It could be counter-argued that it is patriarchy that creates wealth. As Greg Clark has shown in The Son Also Rises, socioeconomic status is about 70% genetic across generations. Indeed, it is arguably women who have created this patriarchy. Women sexually select for high status men because such men are more likely to have the resources to look after them and their offspring, elevating their chances of survival.
If males are to invest in females, they must be sure that the offspring are truly their own; that they are not being cuckolded. This leads to the development of patriarchy and the control of females. As a result, the men are not constantly fighting over their womenfolk, because patriarchy means that they can trust each other. They are then able to trade and innovate. The ability to cooperate – and rule-following and being trustworthy – are selected for in evolutionary terms.
This, along with the luxurious and low stress conditions created, means that everybody trusts each other more, and the level of purdah can be reduced, allowing women greater freedom. This might make for some minor input to wealth – a very clever woman who, in the past, was stuck indoors can now become a scientist and innovator; Marie Curie being the hackneyed example – but it certainly isn’t causal in our wealth. Our wealth is based on a combination of high average IQ (which also makes us more cooperative and trusting) and high levels of per capita genius. Both of these factors peaked circa 1800, long before the rise of feminism (see At Our Wits’ End: Why We’re Becoming Less Intelligent and What It Means for the Future, Imprint Academic, 2018, by Ed Dutton and Michael Woodley of Menie).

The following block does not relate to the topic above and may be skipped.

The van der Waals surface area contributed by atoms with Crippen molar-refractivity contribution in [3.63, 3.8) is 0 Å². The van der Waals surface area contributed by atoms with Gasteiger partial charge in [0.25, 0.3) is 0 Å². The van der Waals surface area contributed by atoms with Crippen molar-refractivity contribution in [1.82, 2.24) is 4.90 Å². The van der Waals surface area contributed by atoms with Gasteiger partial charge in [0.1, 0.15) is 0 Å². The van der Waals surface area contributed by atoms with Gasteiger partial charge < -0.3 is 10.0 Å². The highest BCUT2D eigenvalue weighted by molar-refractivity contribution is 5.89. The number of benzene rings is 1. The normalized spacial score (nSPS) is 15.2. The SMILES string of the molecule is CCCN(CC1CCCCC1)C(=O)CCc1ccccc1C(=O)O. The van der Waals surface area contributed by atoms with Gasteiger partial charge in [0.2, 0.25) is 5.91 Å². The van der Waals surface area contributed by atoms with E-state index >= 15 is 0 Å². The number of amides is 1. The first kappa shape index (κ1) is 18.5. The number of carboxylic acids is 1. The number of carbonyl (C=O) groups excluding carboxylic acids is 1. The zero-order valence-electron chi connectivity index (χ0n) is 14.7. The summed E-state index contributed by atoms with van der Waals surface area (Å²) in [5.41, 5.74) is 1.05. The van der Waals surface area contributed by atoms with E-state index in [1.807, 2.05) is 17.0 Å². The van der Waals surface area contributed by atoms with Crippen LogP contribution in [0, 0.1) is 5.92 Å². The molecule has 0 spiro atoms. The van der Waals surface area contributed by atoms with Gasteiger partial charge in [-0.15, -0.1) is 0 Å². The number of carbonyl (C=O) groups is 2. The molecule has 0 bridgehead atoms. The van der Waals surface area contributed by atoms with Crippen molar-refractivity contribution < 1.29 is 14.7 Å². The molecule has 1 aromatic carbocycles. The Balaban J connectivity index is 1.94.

Dr Bateman was raised by a single mother in a working class part of Manchester and was ashamed of having to queue to get ‘free school lunches’ for poor pupils. To avoid this daily humiliation, she avoided eating or stuffed herself with scones. She blames this for her lack of height. But is Bateman being entirely candid? The key cause of exhibitionism – especially to non-consenting people such as delegates at economics conferences or, more recently, John Humphries, during an interview – is sexual or emotional abuse during childhood. Another correlate is family dysfunction, which is something that she admits she experienced.
Dr Bateman’s bubbly persona possibly hides a damaged and sad woman. But what is sadder is that someone with such logical deficiencies should become an economist at a top university. Our universities are now so tightly in the grip of the New Religion – the Equality Cult – that, just as when the Church dominated universities, we may eventually return to a situation where serious research only occurs outside the universities – the nineteenth century scenario of scholar-rectors, people with patrons, gentleman researchers and enthusiastic amateurs. Perhaps a scientist should draw attention to this problem by exposing his penis on television.
Dr Edward Dutton is the author of How to Judge People By What They Look Like; J. Philippe Rushton: A Life History Perspective and (with Michael Woodley of Menie); At Our Wits’ End: Why We’re Becoming Less Intelligent and What It Means for the Future. He vlogs on You Tube, about controversial academic research at The Jolly Heretic: https://www.youtube.com/channel/UCMRs0Ml8RF0cWVAOeQeBxTw and he is on Twitter @jollyheretic